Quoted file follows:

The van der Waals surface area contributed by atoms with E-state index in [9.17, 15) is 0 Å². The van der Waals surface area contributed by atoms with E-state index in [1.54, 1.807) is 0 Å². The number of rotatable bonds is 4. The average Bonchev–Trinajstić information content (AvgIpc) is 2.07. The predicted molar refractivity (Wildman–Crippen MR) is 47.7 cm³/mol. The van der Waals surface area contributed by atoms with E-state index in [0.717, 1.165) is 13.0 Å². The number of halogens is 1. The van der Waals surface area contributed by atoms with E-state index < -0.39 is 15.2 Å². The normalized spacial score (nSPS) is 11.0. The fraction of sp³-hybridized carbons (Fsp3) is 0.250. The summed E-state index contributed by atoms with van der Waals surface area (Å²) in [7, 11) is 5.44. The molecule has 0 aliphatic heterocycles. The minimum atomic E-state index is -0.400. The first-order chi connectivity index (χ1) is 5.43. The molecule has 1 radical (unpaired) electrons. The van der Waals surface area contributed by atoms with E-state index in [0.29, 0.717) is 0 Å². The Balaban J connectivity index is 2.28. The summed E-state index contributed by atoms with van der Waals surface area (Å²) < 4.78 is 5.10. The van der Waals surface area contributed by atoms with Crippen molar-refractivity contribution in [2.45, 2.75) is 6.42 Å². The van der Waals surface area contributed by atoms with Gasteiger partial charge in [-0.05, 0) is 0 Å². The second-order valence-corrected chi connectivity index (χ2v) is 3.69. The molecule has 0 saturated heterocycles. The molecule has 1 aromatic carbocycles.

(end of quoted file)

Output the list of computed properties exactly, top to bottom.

The van der Waals surface area contributed by atoms with E-state index in [9.17, 15) is 0 Å². The van der Waals surface area contributed by atoms with E-state index in [1.54, 1.807) is 0 Å². The number of rotatable bonds is 4. The average Bonchev–Trinajstić information content (AvgIpc) is 2.07. The predicted molar refractivity (Wildman–Crippen MR) is 47.7 cm³/mol. The van der Waals surface area contributed by atoms with E-state index in [0.717, 1.165) is 13.0 Å². The number of halogens is 1. The van der Waals surface area contributed by atoms with E-state index < -0.39 is 15.2 Å². The normalized spacial score (nSPS) is 11.0. The fraction of sp³-hybridized carbons (Fsp3) is 0.250. The summed E-state index contributed by atoms with van der Waals surface area (Å²) in [7, 11) is 5.44. The molecule has 0 aliphatic heterocycles. The minimum atomic E-state index is -0.400. The first-order chi connectivity index (χ1) is 5.43. The molecule has 1 radical (unpaired) electrons. The van der Waals surface area contributed by atoms with E-state index in [0.29, 0.717) is 0 Å². The Balaban J connectivity index is 2.28. The summed E-state index contributed by atoms with van der Waals surface area (Å²) < 4.78 is 5.10. The van der Waals surface area contributed by atoms with Crippen molar-refractivity contribution in [2.45, 2.75) is 6.42 Å². The van der Waals surface area contributed by atoms with Gasteiger partial charge in [-0.05, 0) is 0 Å². The second-order valence-corrected chi connectivity index (χ2v) is 3.69. The molecule has 0 saturated heterocycles. The molecule has 1 aromatic carbocycles.